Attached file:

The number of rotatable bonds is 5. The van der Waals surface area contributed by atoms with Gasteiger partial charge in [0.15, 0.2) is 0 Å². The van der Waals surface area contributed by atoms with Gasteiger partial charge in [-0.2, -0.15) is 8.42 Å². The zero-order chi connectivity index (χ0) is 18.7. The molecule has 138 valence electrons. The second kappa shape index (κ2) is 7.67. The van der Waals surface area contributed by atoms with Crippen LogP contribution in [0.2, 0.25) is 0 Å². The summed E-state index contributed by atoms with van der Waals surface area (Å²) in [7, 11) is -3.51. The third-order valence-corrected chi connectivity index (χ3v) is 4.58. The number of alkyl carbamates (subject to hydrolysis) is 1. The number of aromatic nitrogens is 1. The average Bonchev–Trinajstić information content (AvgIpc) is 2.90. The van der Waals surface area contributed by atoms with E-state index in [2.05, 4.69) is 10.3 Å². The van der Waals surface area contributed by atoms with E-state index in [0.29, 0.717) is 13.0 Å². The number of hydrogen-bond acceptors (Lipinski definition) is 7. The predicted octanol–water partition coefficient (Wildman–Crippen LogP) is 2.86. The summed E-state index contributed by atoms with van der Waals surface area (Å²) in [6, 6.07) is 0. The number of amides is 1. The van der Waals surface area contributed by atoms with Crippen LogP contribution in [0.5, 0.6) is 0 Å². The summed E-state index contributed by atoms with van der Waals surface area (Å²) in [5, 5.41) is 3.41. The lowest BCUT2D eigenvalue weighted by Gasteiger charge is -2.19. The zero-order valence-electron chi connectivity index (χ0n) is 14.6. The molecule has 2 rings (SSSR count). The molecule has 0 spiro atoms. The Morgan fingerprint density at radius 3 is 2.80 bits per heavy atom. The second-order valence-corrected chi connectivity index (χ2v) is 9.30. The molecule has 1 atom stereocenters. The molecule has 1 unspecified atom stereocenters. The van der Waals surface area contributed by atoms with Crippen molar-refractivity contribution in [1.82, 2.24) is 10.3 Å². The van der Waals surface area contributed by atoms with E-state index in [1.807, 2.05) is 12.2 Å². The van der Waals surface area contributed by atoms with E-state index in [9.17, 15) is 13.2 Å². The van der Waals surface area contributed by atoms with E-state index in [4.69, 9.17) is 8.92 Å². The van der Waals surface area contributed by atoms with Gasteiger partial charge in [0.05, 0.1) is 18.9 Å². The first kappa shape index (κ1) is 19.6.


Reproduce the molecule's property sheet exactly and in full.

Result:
The number of rotatable bonds is 5. The van der Waals surface area contributed by atoms with Gasteiger partial charge in [0.15, 0.2) is 0 Å². The van der Waals surface area contributed by atoms with Gasteiger partial charge in [-0.2, -0.15) is 8.42 Å². The zero-order chi connectivity index (χ0) is 18.7. The molecule has 138 valence electrons. The second kappa shape index (κ2) is 7.67. The van der Waals surface area contributed by atoms with Crippen LogP contribution in [0.2, 0.25) is 0 Å². The summed E-state index contributed by atoms with van der Waals surface area (Å²) in [7, 11) is -3.51. The third-order valence-corrected chi connectivity index (χ3v) is 4.58. The number of alkyl carbamates (subject to hydrolysis) is 1. The number of aromatic nitrogens is 1. The average Bonchev–Trinajstić information content (AvgIpc) is 2.90. The van der Waals surface area contributed by atoms with E-state index in [2.05, 4.69) is 10.3 Å². The van der Waals surface area contributed by atoms with E-state index in [0.29, 0.717) is 13.0 Å². The number of hydrogen-bond acceptors (Lipinski definition) is 7. The predicted octanol–water partition coefficient (Wildman–Crippen LogP) is 2.86. The summed E-state index contributed by atoms with van der Waals surface area (Å²) in [6, 6.07) is 0. The number of amides is 1. The van der Waals surface area contributed by atoms with Crippen LogP contribution in [0.5, 0.6) is 0 Å². The summed E-state index contributed by atoms with van der Waals surface area (Å²) in [5, 5.41) is 3.41. The lowest BCUT2D eigenvalue weighted by Gasteiger charge is -2.19. The zero-order valence-electron chi connectivity index (χ0n) is 14.6. The molecule has 2 rings (SSSR count). The molecule has 0 spiro atoms. The Morgan fingerprint density at radius 3 is 2.80 bits per heavy atom. The second-order valence-corrected chi connectivity index (χ2v) is 9.30. The molecule has 1 atom stereocenters. The molecule has 1 unspecified atom stereocenters. The van der Waals surface area contributed by atoms with Crippen molar-refractivity contribution in [1.82, 2.24) is 10.3 Å². The van der Waals surface area contributed by atoms with E-state index in [1.807, 2.05) is 12.2 Å². The van der Waals surface area contributed by atoms with E-state index in [9.17, 15) is 13.2 Å². The van der Waals surface area contributed by atoms with E-state index in [4.69, 9.17) is 8.92 Å². The van der Waals surface area contributed by atoms with Gasteiger partial charge in [0.05, 0.1) is 18.9 Å². The first kappa shape index (κ1) is 19.6.